So why do we like foster homes? The first and most important reason is that it gets the dog out of the kennels. Refuges are very stressful places and no place for young pups or older doggies. As well as the stress there is the unbearable heat and that really does take its toll on the oldies!

When a dog is in a home environment we learn lots about the dog. Who it gets on with, if it is housetrained, is it sociable when out and about, is it comfy around children, if it can be left alone…this way we know what kind of family lifestyle the dog will fit into.

For our pups foster homes are a godsend. We all know how important socialisation is and foster mums begin housetraining and basic training with their pups right away. Most have their own dogs and quite a few have cats and children too!

Loli, a three month old shepherd pup arrived on Thursday in a terrible state. She was very thin and scared but really had fallen of all four paws. This lucky girl has had an awful life up until now but today she left with Shirley who is a local doggy trainer so she really is in very safe and experienced hands!.

But as well as pups and oldies there are another group of dogs who we prefer to be in homes than the refuge. These are dogs who for whatever reason don’t cope well with refuge life. Sometimes if a dog arrives traumatised and doesn’t settle into refuge life we will pull out all stops to get a foster place for them. The perfect example of this is Gangster who is doing really well in his foster home after being seriously stressed at the refuge.

The dogs that we don’t really want to place in fosters are our young, healthy, easily adoptable dogs for two reasons. One, if people don’t see them whilst walking around the refuge then it can take longer to find their forever home and two, it takes up a foster place and we are really short of these!

If you feel you could foster one of our doggies, live relatively close to Carcassonne, are an experienced dog owner then please do get in touch. We would really love foster homes for Tanguy, Balik and Kipnack…check out their details on our facebook page!

Loli went to a foster home today ( lover her ears)



Trudie…before and after


Great poster..thank you Annette!




Dinki leaves but Prosper is back…again!

Let start on a positive note. Today Dinki left and I am not at all surprised. This beautiful labrador x was a gem of a dog, young, really keen to please and ever so gentle. Yesterday we played in the park with her, gave her a bath and told her all about her new life. She is going to be a wonderful family dog…be happy Dinki!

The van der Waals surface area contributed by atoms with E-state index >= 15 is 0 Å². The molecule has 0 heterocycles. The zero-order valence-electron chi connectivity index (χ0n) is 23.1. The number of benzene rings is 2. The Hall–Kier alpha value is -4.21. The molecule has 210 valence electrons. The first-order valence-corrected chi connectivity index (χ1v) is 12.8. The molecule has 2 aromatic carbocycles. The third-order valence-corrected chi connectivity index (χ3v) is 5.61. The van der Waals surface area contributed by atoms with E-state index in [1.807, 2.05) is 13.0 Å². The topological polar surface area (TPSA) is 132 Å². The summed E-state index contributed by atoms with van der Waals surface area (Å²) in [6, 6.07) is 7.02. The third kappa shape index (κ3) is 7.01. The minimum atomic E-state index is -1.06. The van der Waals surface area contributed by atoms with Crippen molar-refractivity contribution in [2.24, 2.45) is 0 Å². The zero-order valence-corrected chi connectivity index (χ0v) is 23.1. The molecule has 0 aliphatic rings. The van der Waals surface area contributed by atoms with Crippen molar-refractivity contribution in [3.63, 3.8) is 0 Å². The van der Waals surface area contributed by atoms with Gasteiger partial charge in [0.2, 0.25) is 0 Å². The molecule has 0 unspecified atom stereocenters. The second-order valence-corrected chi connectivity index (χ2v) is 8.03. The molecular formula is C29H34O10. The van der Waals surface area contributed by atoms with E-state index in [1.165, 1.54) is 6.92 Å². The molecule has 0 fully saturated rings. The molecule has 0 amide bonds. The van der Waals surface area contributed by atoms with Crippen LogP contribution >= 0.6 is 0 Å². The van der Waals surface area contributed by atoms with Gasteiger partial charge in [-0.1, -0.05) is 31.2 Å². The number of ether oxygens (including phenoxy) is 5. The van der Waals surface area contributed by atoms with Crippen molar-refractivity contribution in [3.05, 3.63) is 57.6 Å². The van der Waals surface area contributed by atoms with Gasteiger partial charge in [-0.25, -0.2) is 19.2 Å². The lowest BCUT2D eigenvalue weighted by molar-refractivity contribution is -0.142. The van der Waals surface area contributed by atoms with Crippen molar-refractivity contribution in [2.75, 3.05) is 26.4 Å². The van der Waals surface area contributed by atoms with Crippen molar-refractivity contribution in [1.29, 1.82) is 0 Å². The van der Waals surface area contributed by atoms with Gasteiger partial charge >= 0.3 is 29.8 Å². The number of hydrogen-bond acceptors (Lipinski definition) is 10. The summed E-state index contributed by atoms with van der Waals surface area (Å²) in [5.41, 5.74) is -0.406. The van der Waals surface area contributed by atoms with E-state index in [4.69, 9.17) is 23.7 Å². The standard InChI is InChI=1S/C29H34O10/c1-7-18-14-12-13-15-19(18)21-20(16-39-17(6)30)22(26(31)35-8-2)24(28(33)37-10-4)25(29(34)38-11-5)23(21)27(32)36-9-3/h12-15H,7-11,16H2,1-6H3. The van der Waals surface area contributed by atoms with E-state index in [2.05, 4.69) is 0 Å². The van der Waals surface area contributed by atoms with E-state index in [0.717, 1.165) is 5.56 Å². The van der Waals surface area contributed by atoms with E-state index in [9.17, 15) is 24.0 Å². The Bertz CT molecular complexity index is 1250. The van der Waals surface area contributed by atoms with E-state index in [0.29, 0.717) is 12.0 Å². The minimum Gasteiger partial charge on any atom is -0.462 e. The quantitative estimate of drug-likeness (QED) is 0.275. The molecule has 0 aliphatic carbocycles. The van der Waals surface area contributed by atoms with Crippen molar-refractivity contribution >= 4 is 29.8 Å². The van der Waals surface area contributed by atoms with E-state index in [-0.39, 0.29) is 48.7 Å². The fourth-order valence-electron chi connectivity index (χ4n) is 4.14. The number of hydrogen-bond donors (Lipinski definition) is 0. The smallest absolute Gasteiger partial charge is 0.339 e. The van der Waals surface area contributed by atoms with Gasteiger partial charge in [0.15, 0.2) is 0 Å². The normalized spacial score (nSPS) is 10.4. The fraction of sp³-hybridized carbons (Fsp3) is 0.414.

So one black and white female adopted but one black and white boy is back! Prosper came back for the third time, so this will be his fourth stint at the SPA. No,there is nothing wrong with this boy…he has been very very unlucky! The first time he was returned as he really didn’t like the owners little dog, the second due to divorce and the third due to home escaping from the garden.  If your dog constantly escapes from your garden you need to sort or change your fencing or supervise your dog, if you dont you are not a responsible dog owner..its as simple as that. Dogs who are bored and under-exercised will escape to make their own fun. This is your fault, not theirs….if you aren’t willing to do this don’t get a dog.

Responsible dog owners make sure that their dog is safe and is not a nuisance to others.  A perfect example of this is a lovely golden lab I meet most mornings on my walk. No, its not a friends dog, this is a young dog who I have known since a pup. She did have wonderful recall but once she reached about ten months this deteriorated. The owner, who is a lovely,lovely lady allowed this to continue so its now a learnt behavior, it happens every day. The dog will leave her and travel over 3 or four fields and through the woods if she sees or smells me and my dogs, or infact any other dog. I dont mind this, i really like this dog but one day she will loose her dog, it will get lost, knocked down or attacked by the local Pyrenean Mountain dogs. Such a shame as the dog is just looking for fun! Her owner is not being responsible, her doggy is at risk,she has a simple choice…train/restrain her dog or accept the risk.  That risk would be far too great for me!

So come on folks, lets promote responsible dog ownership!



Prosper is back..




Trudie Toddles Off…